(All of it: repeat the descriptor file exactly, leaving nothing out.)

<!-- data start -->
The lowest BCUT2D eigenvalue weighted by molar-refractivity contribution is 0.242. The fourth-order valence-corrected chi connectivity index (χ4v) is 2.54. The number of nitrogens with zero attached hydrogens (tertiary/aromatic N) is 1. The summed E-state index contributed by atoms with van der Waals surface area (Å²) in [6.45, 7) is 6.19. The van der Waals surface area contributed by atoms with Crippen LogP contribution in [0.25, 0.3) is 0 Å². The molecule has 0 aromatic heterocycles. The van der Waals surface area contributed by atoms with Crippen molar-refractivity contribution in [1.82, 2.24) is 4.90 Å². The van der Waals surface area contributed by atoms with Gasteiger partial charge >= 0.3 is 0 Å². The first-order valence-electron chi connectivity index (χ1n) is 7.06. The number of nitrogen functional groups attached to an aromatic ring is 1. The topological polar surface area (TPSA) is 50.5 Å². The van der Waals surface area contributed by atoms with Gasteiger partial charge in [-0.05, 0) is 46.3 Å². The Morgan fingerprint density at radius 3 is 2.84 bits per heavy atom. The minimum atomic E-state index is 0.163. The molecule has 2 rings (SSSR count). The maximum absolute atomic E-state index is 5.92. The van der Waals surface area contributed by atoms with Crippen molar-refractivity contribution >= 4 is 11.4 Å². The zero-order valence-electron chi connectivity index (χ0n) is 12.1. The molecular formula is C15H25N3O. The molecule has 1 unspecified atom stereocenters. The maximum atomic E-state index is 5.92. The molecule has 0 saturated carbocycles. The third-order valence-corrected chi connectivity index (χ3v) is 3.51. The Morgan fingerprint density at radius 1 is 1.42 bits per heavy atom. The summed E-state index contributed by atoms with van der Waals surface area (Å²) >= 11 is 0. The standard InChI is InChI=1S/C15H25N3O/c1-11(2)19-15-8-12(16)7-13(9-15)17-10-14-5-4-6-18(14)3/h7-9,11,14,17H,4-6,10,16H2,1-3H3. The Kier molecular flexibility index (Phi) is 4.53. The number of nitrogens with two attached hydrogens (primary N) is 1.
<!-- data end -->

The lowest BCUT2D eigenvalue weighted by molar-refractivity contribution is 0.242. The fourth-order valence-corrected chi connectivity index (χ4v) is 2.54. The number of nitrogens with zero attached hydrogens (tertiary/aromatic N) is 1. The summed E-state index contributed by atoms with van der Waals surface area (Å²) in [6.45, 7) is 6.19. The van der Waals surface area contributed by atoms with Crippen LogP contribution in [0.25, 0.3) is 0 Å². The molecule has 0 aromatic heterocycles. The van der Waals surface area contributed by atoms with Crippen molar-refractivity contribution in [1.82, 2.24) is 4.90 Å². The van der Waals surface area contributed by atoms with Gasteiger partial charge >= 0.3 is 0 Å². The first-order valence-electron chi connectivity index (χ1n) is 7.06. The number of nitrogen functional groups attached to an aromatic ring is 1. The topological polar surface area (TPSA) is 50.5 Å². The van der Waals surface area contributed by atoms with Gasteiger partial charge in [-0.05, 0) is 46.3 Å². The Morgan fingerprint density at radius 3 is 2.84 bits per heavy atom. The minimum atomic E-state index is 0.163. The molecule has 2 rings (SSSR count). The maximum absolute atomic E-state index is 5.92. The van der Waals surface area contributed by atoms with Crippen molar-refractivity contribution >= 4 is 11.4 Å². The zero-order valence-electron chi connectivity index (χ0n) is 12.1. The molecular formula is C15H25N3O. The molecule has 1 unspecified atom stereocenters. The maximum atomic E-state index is 5.92. The molecule has 0 saturated carbocycles. The third-order valence-corrected chi connectivity index (χ3v) is 3.51. The Morgan fingerprint density at radius 1 is 1.42 bits per heavy atom. The summed E-state index contributed by atoms with van der Waals surface area (Å²) >= 11 is 0. The standard InChI is InChI=1S/C15H25N3O/c1-11(2)19-15-8-12(16)7-13(9-15)17-10-14-5-4-6-18(14)3/h7-9,11,14,17H,4-6,10,16H2,1-3H3. The Kier molecular flexibility index (Phi) is 4.53. The number of nitrogens with two attached hydrogens (primary N) is 1.